Sunday, November 14, 2010

Film School Photo Story


The long, long drives I used to take to school, on my own, in my two-toned burgundy Dodge Caravan. Never ending, winding, farm strewn roads, seasons changing again and again around me, road kill becoming once again, one with nature, day by day. I drove those roads in daylight and darkness, with smiles and wind tousled hair flying out the sun-drenched windows, and I drove those roads in tears. Many, many tears…rain down, come on rain down on me, from a great height… I was an emotional girl.

The first time I made that living-memory drive, I nearly drove right off the road, my burned rubber tire tracks remaining there until they covered with snow. It was my first day of college, and it seemed as if the stress and anxiety had gotten the best of me. That drive has come to represent my entire college existence. It’s funny how these things come to be, how the trip you take every day, solely because there’s no better way, becomes an extension of you; a glitter-filled snow globe holding three years of your life inside.

Beyond the drive, what I think of most when I recall these times is the snow. I can’t be sure if these thoughts have manifested from the winter weather which surrounded my drama filled birthdays (everything was always drama with me) or from the projection of winter we watched that day in film class. A silent 8mm film reel someone had found at a stranger’s garage sale. We loaded it up onto the projector, turned out the lights, and all sat in silence. I feel like we all connected with each other a little that day, all eyes on the flickering screen, a black and white image of an elementary school in winter. The snow fell softly on screen, settling on the shoulders of wool coat clad mothers ushering their children into the school. And that was all.

I remember it was snowing the morning Erin and I got together to re-do my 16mm Bolex film project. She filmed me, standing in front of a church in my black pea coat, laughing as I pretended to break off my fingers, which had turned to ice inside my inexpensive gloves. We were out there on Lakeshore, in the cold, that morning before class because I had screwed up the day before. The project, that is, not the day. The day lives happily on.

The assignment: load up a Bolex and shoot some pretty footage, and also, create a photo storyboard with a still camera. I teamed up with good friends Erin, Drew, and Wes, and took my maroon van to Toronto to have some fun with this project. As the boys were off with their camera, Erin and I were in the back of the van, in a parking garage, trying to load the film into ours. How does one do this? Well, you need a dark bag of course so as not to expose the film, which means you must do it by feel. The other rule: you must set your camera to 12 frames per second. I don’t remember exactly why, but I did this, as instructed, and managed to successfully load the camera.

So proud of ourselves, Erin and I hopped out of the van to meet up with the boys and shoot all of our pretty footage around town. After a fun few hours of filming, we decided to turn into a deli for a coffee and a snack. It was one of those days when you find yourself in the company of great friends, feeling like everything is right in the world, with an honest to goodness smile on your face. I popped into the bathroom and my silly smile continued as I sat there, happy, on the toilet, until… It wasn’t anything bathroom related that wiped that smile off my face, but the memory, time-traveling through my mind like the tracking shot out of the garbage can in Fight Club, back to the van in the parking garage. TWELVE FRAMES PER SECOND! I hadn’t set the camera speed back to 24 after loading. What I had on my hands was an entire film shot in fast motion. The assignment was lost, to be re-shot the next morning, half-assed in Oakville, cold in front of a snowy church.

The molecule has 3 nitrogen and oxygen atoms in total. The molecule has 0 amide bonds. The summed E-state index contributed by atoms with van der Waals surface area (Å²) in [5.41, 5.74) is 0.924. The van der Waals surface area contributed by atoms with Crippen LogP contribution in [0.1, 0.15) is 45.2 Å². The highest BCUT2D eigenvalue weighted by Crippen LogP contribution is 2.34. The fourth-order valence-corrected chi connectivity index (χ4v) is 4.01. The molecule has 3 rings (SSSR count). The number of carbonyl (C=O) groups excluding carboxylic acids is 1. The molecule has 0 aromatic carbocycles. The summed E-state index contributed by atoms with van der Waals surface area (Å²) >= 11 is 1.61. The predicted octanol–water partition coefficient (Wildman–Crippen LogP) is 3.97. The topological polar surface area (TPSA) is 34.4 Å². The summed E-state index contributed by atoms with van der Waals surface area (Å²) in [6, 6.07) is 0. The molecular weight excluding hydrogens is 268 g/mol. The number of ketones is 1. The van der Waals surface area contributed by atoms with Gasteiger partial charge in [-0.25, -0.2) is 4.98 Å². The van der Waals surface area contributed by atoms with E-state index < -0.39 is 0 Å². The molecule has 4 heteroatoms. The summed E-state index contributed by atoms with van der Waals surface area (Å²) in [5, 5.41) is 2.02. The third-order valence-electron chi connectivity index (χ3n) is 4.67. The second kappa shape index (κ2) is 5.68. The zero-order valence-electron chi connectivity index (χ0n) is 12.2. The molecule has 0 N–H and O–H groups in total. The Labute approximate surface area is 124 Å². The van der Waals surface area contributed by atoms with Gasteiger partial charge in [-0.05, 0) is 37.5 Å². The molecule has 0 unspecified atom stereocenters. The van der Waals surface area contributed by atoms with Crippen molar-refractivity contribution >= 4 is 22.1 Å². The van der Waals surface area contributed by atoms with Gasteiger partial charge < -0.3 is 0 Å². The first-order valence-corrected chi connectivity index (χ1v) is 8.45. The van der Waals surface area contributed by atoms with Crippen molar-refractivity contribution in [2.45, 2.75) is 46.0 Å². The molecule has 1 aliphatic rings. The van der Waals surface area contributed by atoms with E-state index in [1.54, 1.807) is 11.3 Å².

After we left the Toronto deli, we decided to drive back to Oakville, and complete the photo storyboard assignment there, at our usual Coffee Time. This way, we could get the work done and enjoy a coffee at the same time. These were the days when I whole heartedly did enjoy a coffee from Coffee Time. Oh, and throw in a bagel with cream cheese for good measure.

The photo storyboard project was a hilarious success, bringing me closer than ever to the Coffee Time floor.
















I am lucky enough to have been able to keep these treasured shots, as they were taken with my mom’s old Pentax. Erin is missing from the shots as she, obviously, was the photographer. Rounding out this memorable day, we found ourselves back at Drew’s (or was it Wes’?) apartment, sitting on his bedroom floor sorting through the pictures, listening to The Wall, and reliving memories related to Comfortably Numb.

Its hard to believe that this day was thirteen years ago, it hardly seems possible. The maroon van is long gone, and those long, country roads are no longer country at all, rather they are subdivision strewn. The road kill graves long paved over now with 8 lane highways and guard rails, but regardless, the air is the same, and my heart still beats a little faster when I’m there.


And as a little post script: A few other photos from 1997…

Every Friday, lunch specials at the Chinese place across the street.


Jesus cursing God for being locked out of his car. God complied and sent the keys down from above.


Every break, we'd all gather here outside the doors. Erin! Smoking!


Jesus spent a lot of time in Oakville.




Inseparable.



Every party ended at the 24hr Coffee Time.



1 comment:

Kevin said...

These pics are amazing!!!! Brings me back!!!!

Kevin